The music is the most important thing. Regardless of how long the history of the band is, its wonderful achievements and lasting impression it leaves, the only thing that counts is the flourishes from the clarinets and the excitement that rises when the harmonies fill the air. The Landwehr is the official music of the canton and city of Fribourg. Its first concerts were held in 1804. The 90 musicians who form the orchestra today are the latest in a long line of predecessors. The people of Fribourg have traditionally been singers and musicians, and the members of the Landwehr share that heritage.
With this in mind, they have developed their ensemble into a world-class orchestra. As amateur musicians, they are brought together by harmony and friendship. Although their uniforms – the same worn by the Fribourg troops in 1858 – recall the richness of their past, their performances look distinctly towards the future, inspiring and lifting to all those who listen.
Crossing boundaries and repertoires
Under the direction of Isabelle Ruf-Weber, the wind orchestra focuses on performing an extensive and varied repertoire. Works ranging from spectacular descriptive pieces to street music allow the musicians to showcase the entire spectrum of their technical and expressive skills. The Landwehr seeks to meet the public’s expectations, but also wants to surprise them by introducing them to new discoveries. Throughout the year, it entertains audiences both in Switzerland and abroad.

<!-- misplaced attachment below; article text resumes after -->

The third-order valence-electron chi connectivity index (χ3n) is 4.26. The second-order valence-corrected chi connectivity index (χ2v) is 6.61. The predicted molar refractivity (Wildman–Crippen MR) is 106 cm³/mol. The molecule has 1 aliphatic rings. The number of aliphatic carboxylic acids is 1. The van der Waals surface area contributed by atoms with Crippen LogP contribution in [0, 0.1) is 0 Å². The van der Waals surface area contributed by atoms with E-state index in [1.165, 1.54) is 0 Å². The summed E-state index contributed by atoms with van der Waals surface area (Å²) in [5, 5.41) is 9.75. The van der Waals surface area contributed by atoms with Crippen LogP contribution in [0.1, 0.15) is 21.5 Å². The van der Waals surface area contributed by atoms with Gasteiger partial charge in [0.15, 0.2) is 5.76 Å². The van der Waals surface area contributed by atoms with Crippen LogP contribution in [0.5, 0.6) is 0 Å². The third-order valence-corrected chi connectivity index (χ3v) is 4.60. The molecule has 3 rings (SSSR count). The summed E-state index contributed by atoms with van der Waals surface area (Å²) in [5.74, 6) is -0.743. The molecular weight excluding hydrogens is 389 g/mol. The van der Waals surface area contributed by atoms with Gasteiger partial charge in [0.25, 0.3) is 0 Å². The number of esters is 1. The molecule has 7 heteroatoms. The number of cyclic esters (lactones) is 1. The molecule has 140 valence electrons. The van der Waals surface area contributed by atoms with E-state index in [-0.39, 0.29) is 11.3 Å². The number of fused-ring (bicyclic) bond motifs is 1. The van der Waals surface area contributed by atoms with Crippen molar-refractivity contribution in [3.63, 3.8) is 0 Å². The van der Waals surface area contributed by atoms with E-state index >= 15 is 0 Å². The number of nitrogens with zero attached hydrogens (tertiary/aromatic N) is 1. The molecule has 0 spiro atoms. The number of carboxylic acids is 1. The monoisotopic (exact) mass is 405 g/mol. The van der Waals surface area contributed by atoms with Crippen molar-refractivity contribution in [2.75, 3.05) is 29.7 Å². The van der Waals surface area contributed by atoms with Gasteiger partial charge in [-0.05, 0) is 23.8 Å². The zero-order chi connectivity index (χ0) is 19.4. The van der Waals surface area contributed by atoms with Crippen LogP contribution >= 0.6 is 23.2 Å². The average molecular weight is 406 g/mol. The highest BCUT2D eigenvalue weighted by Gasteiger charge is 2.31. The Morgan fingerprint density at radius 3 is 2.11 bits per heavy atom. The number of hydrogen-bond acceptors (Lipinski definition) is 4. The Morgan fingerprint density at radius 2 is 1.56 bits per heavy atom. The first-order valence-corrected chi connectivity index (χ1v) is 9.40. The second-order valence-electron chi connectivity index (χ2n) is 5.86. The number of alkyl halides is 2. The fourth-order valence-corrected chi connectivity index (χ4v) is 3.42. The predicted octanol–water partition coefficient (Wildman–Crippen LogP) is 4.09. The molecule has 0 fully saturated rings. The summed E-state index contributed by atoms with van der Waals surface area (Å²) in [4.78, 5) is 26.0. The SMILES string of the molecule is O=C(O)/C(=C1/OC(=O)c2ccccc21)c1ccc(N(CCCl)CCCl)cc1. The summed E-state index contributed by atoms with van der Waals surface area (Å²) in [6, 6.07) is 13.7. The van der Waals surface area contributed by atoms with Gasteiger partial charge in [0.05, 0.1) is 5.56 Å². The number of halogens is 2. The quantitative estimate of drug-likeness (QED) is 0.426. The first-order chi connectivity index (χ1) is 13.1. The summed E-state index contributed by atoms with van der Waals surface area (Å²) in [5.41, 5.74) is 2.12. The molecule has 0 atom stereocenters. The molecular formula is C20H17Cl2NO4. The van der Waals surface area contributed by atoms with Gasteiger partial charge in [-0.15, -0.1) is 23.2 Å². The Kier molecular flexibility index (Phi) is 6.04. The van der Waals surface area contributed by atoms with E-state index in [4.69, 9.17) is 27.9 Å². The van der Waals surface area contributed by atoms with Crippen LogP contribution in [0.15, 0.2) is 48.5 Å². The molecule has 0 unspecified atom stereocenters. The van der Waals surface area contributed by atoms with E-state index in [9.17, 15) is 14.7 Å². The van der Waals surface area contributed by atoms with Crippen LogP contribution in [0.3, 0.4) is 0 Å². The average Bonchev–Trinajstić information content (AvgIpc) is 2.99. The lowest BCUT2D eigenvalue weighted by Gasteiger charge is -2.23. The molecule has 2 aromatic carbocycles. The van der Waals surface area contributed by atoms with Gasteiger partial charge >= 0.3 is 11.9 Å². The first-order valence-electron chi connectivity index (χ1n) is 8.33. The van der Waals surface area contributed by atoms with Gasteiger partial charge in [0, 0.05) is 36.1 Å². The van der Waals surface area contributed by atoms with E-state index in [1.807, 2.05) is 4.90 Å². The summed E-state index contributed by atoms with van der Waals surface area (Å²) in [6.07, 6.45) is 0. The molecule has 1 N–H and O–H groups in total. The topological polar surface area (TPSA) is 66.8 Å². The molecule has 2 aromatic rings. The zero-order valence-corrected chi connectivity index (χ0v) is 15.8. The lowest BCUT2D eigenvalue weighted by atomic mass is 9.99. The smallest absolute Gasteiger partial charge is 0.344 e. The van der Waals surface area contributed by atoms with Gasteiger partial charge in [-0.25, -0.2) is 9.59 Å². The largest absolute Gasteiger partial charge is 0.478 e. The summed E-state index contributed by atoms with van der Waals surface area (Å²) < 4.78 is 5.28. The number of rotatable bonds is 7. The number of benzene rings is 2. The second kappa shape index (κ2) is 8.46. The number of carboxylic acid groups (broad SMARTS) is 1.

As an official ensemble, it adds extra life to the religious ceremonies and historical events that are characteristic for the region: Receptions for Federal Councillors returning home after their election, swearing-in ceremonies for senior cantonal political authorities, funerals for significant Fribourg personalities, and the two most recent Winegrowers festivals in Vevey – to name a few examples.
It is also invited to perform abroad on a regular basis. The Landwehr therefore acts as an ambassador for both Fribourg and Switzerland. Outside Europe, it has performed in Iran, Japan, China, the USA, Canada, Argentina and Australia.
It travelled to Croatia to bring a peaceful note during wartime. The Landwehr was the first international musical corps to participate in the large Columbus Day Parade on New York’s Fifth Avenue. The band was also the guest of honour at an audience with Pope John-Paul II, the musicians of the Guardia degli Carabinieri and the Pontifical Swiss Guard. The Landwehr also took part in the festivities to mark the 700th anniversary of the founding of the Principality of Monaco, during which it was decorated by Prince Rainier III. Since then, Prince Albert of Monaco has been an honorary member of the Landwehr.
From New York’s Carnegie Hall to Washington’s Arlington cemetery, from the Sydney Opera House to St. Peter’s Square in Rome, and from the Teatro Colón in Buenos Aires to the Great Hall of the People in Beijing, the Landwehr has filled the most prestigious of halls and squares around the world.
The future brings other great travel perspectives: After a charity concert in favour of the poors of Pope Francis in October 2015, it will be in august 2016 on the way to Costa Rica, answering an invitation of the government and there will be another adventure in 2018, presenting Gala concerts in India.
Training the musicians of tomorrow